Weighing the Real Estate Pros and Cons: To Buy or Not To Buy?

Happy couple buying new home and receiving house keys form real estate agent.
Drazen Zigic / Getty Images/iStockphoto

The pandemic brought low-interest rates and triggered an exodus out of America’s cities. The government delivered trillions indirect stimulus payments and millions of people were freed from their offices to work from anywhere. All that — and a whole heap of other variables — have created one of the hottest real estate markets in history. 

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That’s not good news for prospective homeowners looking to buy. 

Hot markets favor sellers because buyers are forced to compete against each other for limited inventory. Right now, there’s more competition than there ever has been, even in the memories of seasoned veterans of the real estate industry. GOBankingRates talked to several of those veterans to get the real scoop on what buyers are up against in these extraordinary times.

It’s Rough Out There — Hold off Unless You Absolutely Have to Buy

GOBankingRates talked to experts from a variety of real estate backgrounds working all over the country. Each and every one described a nearly unprecedented seller’s market and a nationwide frenzy among buyers looking to outbid each other. The seller is in clear command.

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“As a real estate agent, it hurts me to say this but buyers should wait,” said Tomas Satas, a real estate investor, professional flipper, landlord, and founder and CEO of Windy City HomeBuyer. “Just like any other investment, the goal is to buy low and sell high. That’s nearly impossible at this point.”

Unless a buyer has a specific need like moving for a job, it’s hard to justify entering the market at this moment, according to Satas.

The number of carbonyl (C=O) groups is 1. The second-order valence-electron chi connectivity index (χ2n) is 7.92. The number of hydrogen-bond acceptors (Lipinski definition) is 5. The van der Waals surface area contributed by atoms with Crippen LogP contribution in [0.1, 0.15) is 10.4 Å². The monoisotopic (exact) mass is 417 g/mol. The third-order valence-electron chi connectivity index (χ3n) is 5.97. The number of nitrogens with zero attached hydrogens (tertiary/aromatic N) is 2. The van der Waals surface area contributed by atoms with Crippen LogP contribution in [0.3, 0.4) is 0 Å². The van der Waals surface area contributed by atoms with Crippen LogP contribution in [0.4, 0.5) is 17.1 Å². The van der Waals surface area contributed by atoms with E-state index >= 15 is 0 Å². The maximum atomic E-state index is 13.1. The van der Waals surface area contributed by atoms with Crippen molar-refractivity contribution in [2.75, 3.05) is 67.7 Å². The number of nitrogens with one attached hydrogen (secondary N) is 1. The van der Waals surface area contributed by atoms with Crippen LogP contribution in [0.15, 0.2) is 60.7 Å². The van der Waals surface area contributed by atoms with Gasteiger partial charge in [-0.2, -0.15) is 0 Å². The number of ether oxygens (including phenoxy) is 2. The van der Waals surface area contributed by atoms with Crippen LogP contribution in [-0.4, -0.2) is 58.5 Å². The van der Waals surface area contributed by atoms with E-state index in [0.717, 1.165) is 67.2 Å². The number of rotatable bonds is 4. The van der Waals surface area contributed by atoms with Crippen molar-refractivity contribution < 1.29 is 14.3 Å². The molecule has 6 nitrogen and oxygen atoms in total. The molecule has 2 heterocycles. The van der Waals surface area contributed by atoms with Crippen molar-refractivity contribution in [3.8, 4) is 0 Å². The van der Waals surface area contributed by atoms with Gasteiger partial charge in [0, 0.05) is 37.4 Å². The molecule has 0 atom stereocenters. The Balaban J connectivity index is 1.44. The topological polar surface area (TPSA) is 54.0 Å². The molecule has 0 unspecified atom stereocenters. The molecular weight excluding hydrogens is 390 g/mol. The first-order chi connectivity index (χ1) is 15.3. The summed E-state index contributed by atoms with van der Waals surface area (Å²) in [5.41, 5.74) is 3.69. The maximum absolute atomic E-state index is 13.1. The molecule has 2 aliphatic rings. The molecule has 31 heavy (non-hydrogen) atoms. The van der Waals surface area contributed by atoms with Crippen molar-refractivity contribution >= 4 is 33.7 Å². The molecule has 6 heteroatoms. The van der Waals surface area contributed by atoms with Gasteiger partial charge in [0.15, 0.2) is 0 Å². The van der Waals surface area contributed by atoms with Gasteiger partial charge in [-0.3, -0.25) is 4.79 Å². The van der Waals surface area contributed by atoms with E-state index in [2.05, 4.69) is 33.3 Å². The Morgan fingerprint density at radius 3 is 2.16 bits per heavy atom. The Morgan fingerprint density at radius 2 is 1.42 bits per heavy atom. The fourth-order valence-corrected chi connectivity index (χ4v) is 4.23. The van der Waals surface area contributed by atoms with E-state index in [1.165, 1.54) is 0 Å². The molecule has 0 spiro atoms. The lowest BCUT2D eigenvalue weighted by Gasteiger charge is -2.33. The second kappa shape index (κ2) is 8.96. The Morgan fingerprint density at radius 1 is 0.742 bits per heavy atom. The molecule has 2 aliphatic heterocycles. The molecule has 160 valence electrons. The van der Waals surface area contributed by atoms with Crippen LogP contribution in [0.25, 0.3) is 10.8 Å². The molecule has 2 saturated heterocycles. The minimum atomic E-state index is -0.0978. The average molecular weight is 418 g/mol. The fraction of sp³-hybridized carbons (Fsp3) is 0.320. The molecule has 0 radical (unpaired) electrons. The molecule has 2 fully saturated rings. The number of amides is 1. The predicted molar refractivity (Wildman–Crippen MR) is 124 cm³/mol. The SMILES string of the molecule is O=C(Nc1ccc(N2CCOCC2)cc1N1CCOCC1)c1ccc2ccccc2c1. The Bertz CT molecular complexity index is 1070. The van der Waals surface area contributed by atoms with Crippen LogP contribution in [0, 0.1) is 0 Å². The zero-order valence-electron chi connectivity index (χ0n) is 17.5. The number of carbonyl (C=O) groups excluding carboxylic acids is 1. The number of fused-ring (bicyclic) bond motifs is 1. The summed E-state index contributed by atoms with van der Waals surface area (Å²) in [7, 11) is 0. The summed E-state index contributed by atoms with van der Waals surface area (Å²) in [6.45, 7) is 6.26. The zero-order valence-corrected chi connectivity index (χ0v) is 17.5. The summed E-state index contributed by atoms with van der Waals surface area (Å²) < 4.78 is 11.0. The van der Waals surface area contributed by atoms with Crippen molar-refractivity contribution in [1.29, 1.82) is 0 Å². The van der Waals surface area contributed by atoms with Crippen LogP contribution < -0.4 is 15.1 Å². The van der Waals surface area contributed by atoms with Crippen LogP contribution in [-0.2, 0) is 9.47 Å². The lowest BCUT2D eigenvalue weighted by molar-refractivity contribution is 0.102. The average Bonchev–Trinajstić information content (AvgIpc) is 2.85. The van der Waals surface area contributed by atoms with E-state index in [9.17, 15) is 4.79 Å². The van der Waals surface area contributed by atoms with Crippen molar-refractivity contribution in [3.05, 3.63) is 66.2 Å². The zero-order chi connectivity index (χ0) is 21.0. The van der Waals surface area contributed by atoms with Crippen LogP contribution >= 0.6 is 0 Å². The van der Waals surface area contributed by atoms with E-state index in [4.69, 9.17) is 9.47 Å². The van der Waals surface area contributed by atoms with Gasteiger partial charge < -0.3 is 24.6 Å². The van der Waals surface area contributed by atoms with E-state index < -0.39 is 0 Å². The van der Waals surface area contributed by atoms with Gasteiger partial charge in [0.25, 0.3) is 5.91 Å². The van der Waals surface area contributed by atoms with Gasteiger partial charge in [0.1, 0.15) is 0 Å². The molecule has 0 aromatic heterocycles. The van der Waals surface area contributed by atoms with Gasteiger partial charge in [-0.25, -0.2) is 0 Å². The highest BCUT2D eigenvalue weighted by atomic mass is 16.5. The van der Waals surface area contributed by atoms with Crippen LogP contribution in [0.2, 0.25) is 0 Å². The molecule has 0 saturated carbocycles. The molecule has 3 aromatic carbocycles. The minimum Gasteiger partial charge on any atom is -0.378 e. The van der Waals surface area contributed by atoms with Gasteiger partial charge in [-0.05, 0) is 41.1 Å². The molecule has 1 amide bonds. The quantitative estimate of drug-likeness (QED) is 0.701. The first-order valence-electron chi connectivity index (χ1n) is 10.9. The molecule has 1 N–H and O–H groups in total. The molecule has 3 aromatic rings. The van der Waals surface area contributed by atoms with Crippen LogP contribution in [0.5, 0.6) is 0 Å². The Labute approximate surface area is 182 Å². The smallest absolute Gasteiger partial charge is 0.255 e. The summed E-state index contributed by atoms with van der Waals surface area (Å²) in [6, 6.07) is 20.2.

“We had a house last week with 36 offers in the first three days on the market,” he said. “It sold for almost 50% over asking price. How long will it take that buyer to see any equity?”

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In short, anyone who can hold out, should. 

“My advice is simple,” Satas said. “Save your money for when the dip hits because it always does. We have some key indicators that it’s coming sooner than later, like the price of lumber up over 400%. This market simply cannot continue for long and when the crash hits, cash is king.”

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Or Maybe Now is Just the Right Time

There are, of course, two sides to every story.

“On the flip side, there are several reasons why right now is a great time to buy a house,” said Bill Samuel, a Chicago-area licensed broker, full-time residential real estate developer, and rehab specialist with Blue Ladder Development. “Mortgage rates are at an all-time record low, which means you will be paying much less in interest over the life of the loan. If you are planning on living in the same location for several more years and have an adequate emergency fund saved up, then buying a house now is a great tool to help you continue building wealth.”